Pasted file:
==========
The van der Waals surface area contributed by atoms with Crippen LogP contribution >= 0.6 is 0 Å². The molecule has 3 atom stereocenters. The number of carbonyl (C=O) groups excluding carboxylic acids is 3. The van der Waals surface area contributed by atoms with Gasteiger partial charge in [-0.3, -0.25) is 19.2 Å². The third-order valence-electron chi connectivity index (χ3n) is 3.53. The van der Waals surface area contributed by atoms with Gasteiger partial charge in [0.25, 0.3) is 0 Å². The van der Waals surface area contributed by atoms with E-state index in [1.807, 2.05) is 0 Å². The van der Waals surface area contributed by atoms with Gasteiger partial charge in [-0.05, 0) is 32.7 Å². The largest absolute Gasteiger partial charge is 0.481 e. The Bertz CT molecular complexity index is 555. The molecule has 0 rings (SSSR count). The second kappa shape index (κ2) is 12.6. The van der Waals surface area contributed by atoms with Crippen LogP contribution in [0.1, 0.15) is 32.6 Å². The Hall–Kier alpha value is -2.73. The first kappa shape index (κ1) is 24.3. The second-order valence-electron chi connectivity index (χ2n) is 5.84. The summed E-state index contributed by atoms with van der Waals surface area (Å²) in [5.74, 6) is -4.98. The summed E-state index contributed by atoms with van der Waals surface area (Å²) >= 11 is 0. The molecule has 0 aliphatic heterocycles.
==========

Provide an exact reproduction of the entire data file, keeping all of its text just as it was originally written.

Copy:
The van der Waals surface area contributed by atoms with Crippen LogP contribution >= 0.6 is 0 Å². The molecule has 3 atom stereocenters. The number of carbonyl (C=O) groups excluding carboxylic acids is 3. The van der Waals surface area contributed by atoms with Gasteiger partial charge in [-0.3, -0.25) is 19.2 Å². The third-order valence-electron chi connectivity index (χ3n) is 3.53. The van der Waals surface area contributed by atoms with Gasteiger partial charge in [0.25, 0.3) is 0 Å². The van der Waals surface area contributed by atoms with E-state index in [1.807, 2.05) is 0 Å². The van der Waals surface area contributed by atoms with Gasteiger partial charge in [-0.05, 0) is 32.7 Å². The largest absolute Gasteiger partial charge is 0.481 e. The Bertz CT molecular complexity index is 555. The molecule has 0 rings (SSSR count). The second kappa shape index (κ2) is 12.6. The van der Waals surface area contributed by atoms with Crippen LogP contribution in [0.1, 0.15) is 32.6 Å². The Hall–Kier alpha value is -2.73. The first kappa shape index (κ1) is 24.3. The second-order valence-electron chi connectivity index (χ2n) is 5.84. The summed E-state index contributed by atoms with van der Waals surface area (Å²) in [5.74, 6) is -4.98. The summed E-state index contributed by atoms with van der Waals surface area (Å²) >= 11 is 0. The molecule has 0 aliphatic heterocycles.